Campus Life, Real Medicine, Studying Medicine

Mental Health Begins With Medical Students

Every few months, the mental health of doctors/medical students makes it to popular media. It seems like these spikes in attention occur, and everyone shouts YOU SHOULD CARE FOR YOUR DOCTORS! and then we write blogs and we tweet and we make youtube videos and eventually we go back to work, and nothing has changed.

I think we are the missing link. And by “we”, I mean qualified doctors. And also, you, the older doctors. Continue reading “Mental Health Begins With Medical Students”

Getting to know me, Real Medicine, Studying Medicine

The Best Gift I Ever Gave Myself

I don’t really know how to start this post, because it’s been so long since I wrote anything more than a point-by-point replay of my day and my patients, or maybe a little book review. Partially it’s because my apartment was robbed in February, and my laptop with it, and I’ve yet to replace it.

Partially it’s because I haven’t known what to write. Blogging and writing have been some of my greatest coping mechanisms, but when things get really bad, I tend to draw a blank and avoid writing at all.

So I guess that’s how I’ll start: things have been really bad. Continue reading “The Best Gift I Ever Gave Myself”

Campus Life, Getting to know me, Real Medicine, Studying Medicine

Dear Medical Student: Med School Is Not Worth Your Self-Harm

[TRIGGER WARNING]

A while ago this secret appeared on PostSecret:

7-fromoverseas
“Medical School made me self harm. It better be worth it.”

Continue reading “Dear Medical Student: Med School Is Not Worth Your Self-Harm”

Bookishness

A Lighter Take on Mental Health | Finding Audrey by Sophie Kinsella

If you’re a regular here, you know how much I care about mental health, not just in the medical sense (although I do LOVE psychiatry!) but also in terms of the way it is presented in popular culture. Including books. Books count as popular culture, right?!

I must admit that before Finding Audrey I had never read a book featuring any of the anxiety spectrum disorders (I think…). Weird I guess. But I’ve had a good number of patients with Generalised Anxiety Disorder and Social Anxiety Disorder (with and without agoraphobia) so at least I’m not entirely unschooled.

Sophie Kinsella is kind of a big deal, and this is her first foray into YA. To be honest, I’ve heard of her but I’ve never read her before.  But it could have been anyone who wrote it really, I was still going to request it on NetGalley (thanks, Penguin Random House Children’s UK!). Continue reading “A Lighter Take on Mental Health | Finding Audrey by Sophie Kinsella”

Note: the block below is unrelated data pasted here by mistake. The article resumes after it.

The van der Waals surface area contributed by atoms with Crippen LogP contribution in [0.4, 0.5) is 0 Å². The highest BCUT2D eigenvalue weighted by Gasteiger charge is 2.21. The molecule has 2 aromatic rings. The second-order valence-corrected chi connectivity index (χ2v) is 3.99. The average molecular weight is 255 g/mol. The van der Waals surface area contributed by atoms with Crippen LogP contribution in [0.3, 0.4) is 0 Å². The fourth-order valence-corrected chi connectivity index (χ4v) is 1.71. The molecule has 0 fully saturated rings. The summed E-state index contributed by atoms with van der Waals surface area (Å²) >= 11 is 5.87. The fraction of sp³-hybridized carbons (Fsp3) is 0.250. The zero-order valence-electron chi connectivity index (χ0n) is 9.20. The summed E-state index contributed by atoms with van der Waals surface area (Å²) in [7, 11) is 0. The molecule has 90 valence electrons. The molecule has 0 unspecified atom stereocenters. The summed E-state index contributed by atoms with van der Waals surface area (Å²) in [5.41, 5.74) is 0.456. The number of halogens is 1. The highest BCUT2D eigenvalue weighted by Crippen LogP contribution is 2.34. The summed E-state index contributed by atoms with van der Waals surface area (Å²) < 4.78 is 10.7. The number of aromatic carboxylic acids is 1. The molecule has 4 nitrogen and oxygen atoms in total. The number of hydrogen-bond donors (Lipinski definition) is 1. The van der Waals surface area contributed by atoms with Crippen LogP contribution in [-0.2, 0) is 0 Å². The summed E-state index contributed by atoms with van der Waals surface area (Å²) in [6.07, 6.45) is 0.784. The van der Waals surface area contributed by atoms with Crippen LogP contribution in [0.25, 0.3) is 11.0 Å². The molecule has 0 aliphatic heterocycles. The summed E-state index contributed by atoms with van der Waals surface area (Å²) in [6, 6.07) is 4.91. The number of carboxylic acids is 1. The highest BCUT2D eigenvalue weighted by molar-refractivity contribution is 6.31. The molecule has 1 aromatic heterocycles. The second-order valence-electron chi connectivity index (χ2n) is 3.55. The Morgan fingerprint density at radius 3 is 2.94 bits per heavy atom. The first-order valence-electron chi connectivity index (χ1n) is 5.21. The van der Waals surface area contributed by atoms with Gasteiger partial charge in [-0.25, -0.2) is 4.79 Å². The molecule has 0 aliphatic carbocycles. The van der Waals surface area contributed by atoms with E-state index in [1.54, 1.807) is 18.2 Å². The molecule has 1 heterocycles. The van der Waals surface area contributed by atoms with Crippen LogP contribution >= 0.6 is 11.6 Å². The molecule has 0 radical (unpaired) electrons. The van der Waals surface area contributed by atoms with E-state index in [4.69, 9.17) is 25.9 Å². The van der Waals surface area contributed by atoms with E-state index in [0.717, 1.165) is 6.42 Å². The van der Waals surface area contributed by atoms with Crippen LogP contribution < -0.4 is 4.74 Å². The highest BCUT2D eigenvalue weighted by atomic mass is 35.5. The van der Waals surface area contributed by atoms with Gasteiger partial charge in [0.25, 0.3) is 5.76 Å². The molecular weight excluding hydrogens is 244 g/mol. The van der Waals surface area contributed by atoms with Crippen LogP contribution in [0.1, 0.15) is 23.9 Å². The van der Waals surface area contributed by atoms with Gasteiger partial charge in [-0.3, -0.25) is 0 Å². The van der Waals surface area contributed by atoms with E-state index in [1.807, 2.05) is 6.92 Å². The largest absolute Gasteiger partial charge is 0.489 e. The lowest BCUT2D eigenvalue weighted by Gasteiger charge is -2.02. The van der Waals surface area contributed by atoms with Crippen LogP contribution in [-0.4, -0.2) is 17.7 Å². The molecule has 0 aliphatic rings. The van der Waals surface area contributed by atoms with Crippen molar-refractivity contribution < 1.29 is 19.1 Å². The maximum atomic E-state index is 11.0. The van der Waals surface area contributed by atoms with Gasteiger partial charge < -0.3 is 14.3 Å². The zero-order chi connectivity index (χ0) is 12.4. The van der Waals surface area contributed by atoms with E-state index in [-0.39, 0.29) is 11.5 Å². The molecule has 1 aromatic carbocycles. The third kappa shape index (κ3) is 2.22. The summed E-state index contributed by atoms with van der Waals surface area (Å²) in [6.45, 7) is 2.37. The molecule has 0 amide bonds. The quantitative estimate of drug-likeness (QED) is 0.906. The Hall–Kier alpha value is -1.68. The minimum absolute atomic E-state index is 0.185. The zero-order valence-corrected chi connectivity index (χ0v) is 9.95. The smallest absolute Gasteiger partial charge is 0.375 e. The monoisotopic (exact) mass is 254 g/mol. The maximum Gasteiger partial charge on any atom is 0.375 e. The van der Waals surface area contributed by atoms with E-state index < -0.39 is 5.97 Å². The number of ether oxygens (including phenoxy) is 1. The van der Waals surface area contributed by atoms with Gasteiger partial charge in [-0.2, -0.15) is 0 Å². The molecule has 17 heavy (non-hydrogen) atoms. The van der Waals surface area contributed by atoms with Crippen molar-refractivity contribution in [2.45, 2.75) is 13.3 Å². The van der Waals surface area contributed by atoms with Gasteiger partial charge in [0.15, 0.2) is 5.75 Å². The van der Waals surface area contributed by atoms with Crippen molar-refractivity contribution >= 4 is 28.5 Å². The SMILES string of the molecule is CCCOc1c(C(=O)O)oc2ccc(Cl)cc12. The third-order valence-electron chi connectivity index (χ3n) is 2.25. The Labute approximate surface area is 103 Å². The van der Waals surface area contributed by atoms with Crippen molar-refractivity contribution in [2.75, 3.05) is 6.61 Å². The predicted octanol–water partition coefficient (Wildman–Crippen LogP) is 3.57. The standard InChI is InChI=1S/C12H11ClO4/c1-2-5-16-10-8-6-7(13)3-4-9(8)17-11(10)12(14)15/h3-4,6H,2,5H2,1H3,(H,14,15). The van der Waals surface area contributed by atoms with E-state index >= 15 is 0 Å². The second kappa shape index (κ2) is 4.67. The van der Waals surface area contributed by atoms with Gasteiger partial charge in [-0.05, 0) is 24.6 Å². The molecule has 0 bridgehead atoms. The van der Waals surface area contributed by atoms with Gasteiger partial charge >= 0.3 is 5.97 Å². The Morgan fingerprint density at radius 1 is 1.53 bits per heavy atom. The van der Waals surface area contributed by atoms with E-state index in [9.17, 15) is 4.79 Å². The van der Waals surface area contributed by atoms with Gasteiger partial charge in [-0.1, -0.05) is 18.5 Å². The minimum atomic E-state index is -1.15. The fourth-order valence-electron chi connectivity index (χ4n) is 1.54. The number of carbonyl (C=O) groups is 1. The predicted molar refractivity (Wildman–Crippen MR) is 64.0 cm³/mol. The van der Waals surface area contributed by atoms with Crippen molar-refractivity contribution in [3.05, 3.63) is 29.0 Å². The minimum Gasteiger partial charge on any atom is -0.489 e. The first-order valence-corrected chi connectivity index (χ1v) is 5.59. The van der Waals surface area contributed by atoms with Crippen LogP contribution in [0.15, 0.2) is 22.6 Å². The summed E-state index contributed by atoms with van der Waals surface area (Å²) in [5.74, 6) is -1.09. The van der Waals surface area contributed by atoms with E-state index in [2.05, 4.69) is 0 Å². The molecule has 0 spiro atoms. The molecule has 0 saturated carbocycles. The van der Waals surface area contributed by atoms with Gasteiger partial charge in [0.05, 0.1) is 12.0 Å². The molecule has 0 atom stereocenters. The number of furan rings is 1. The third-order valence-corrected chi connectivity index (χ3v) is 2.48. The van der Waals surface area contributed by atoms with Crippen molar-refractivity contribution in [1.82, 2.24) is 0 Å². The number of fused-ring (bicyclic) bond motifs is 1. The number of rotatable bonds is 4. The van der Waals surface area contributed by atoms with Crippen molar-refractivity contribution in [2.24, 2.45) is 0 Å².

Campus Life, Studying Medicine

Dear Doctor, From A Med Student

Dear Doctor

I’m writing to ask you please to not do that thing.

You know what I’m talking about.

It’s a Saturday morning, or the middle of the night on an overnight call, or whatever: it is a time of day that nobody wants to be working. And we are working. Maybe we are working on the same service, maybe I don’t know you from a bar of soap.

I am sitting in the doctors’ room writing notes for the latest patient that arrived in our care. You come in and sit next to me, looking for results on the computer or making notes for your own patient or maybe just drinking a coffee.

You see the design of my name badge so you know that if everything goes well, I will graduate by the end of the year and be one of your colleagues.

Then: you let out a long sigh and say loudly, “You know, it’s not too late to walk away and change your career.”

Crick-crick…

Continue reading “Dear Doctor, From A Med Student”

Current Affairs, Real Medicine, Studying Medicine

A Tale of Two Sisters (and Grief and Mental Health)

Two little sisters had an extended stay in the small rural hospital. They were the stars of the Paeds ward. The little one was absolutely shining and brightened up the whole ward. I spent ward rounds with her in my arms, on my hips, and eventually falling asleep on my back. She was loved. The older one was a regular little mother-figure. No nurse was allowed to clean or feed her sister: SHE did it.

They were no longer ill, but had lost their parents in quick succession, followed by neglect and abuse by the relatives who took over their care. So, as they lived in a region with a single over-worked social worker, they were staying at hospital until placement could be arranged.

a tale of two sisters 2 Continue reading “A Tale of Two Sisters (and Grief and Mental Health)”